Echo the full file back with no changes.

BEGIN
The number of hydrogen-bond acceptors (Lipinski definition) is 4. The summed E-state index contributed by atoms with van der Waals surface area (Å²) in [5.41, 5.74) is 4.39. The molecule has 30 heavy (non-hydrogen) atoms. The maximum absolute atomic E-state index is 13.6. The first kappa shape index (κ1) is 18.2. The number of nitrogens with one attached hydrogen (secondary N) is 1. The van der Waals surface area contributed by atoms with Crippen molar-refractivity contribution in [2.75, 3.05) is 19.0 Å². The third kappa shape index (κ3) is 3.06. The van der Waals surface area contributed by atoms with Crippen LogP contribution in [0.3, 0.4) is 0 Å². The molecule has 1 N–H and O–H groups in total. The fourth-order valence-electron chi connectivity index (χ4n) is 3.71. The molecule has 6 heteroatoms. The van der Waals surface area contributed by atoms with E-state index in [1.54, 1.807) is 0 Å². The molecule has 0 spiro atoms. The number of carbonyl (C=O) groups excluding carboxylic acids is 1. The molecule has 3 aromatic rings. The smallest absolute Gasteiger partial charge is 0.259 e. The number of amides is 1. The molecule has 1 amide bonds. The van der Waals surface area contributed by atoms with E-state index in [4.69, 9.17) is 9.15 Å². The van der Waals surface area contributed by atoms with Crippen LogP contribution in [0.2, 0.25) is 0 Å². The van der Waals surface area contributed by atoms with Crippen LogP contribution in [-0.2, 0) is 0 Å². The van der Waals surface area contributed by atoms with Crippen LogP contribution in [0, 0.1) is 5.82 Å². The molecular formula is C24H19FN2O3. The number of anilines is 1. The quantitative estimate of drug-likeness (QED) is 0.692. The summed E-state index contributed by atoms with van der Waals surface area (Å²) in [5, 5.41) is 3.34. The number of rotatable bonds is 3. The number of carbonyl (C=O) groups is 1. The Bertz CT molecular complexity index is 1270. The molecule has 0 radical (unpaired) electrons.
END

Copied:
The number of hydrogen-bond acceptors (Lipinski definition) is 4. The summed E-state index contributed by atoms with van der Waals surface area (Å²) in [5.41, 5.74) is 4.39. The molecule has 30 heavy (non-hydrogen) atoms. The maximum absolute atomic E-state index is 13.6. The first kappa shape index (κ1) is 18.2. The number of nitrogens with one attached hydrogen (secondary N) is 1. The van der Waals surface area contributed by atoms with Crippen molar-refractivity contribution in [2.75, 3.05) is 19.0 Å². The third kappa shape index (κ3) is 3.06. The van der Waals surface area contributed by atoms with Crippen LogP contribution in [0.3, 0.4) is 0 Å². The molecule has 1 N–H and O–H groups in total. The fourth-order valence-electron chi connectivity index (χ4n) is 3.71. The molecule has 6 heteroatoms. The van der Waals surface area contributed by atoms with E-state index in [1.54, 1.807) is 0 Å². The molecule has 0 spiro atoms. The number of carbonyl (C=O) groups excluding carboxylic acids is 1. The molecule has 3 aromatic rings. The smallest absolute Gasteiger partial charge is 0.259 e. The number of amides is 1. The molecule has 1 amide bonds. The van der Waals surface area contributed by atoms with E-state index in [4.69, 9.17) is 9.15 Å². The van der Waals surface area contributed by atoms with Crippen LogP contribution in [0.2, 0.25) is 0 Å². The van der Waals surface area contributed by atoms with Crippen LogP contribution in [-0.2, 0) is 0 Å². The van der Waals surface area contributed by atoms with Crippen LogP contribution in [0, 0.1) is 5.82 Å². The molecular formula is C24H19FN2O3. The number of anilines is 1. The quantitative estimate of drug-likeness (QED) is 0.692. The summed E-state index contributed by atoms with van der Waals surface area (Å²) in [5, 5.41) is 3.34. The number of rotatable bonds is 3. The number of carbonyl (C=O) groups is 1. The Bertz CT molecular complexity index is 1270. The molecule has 0 radical (unpaired) electrons.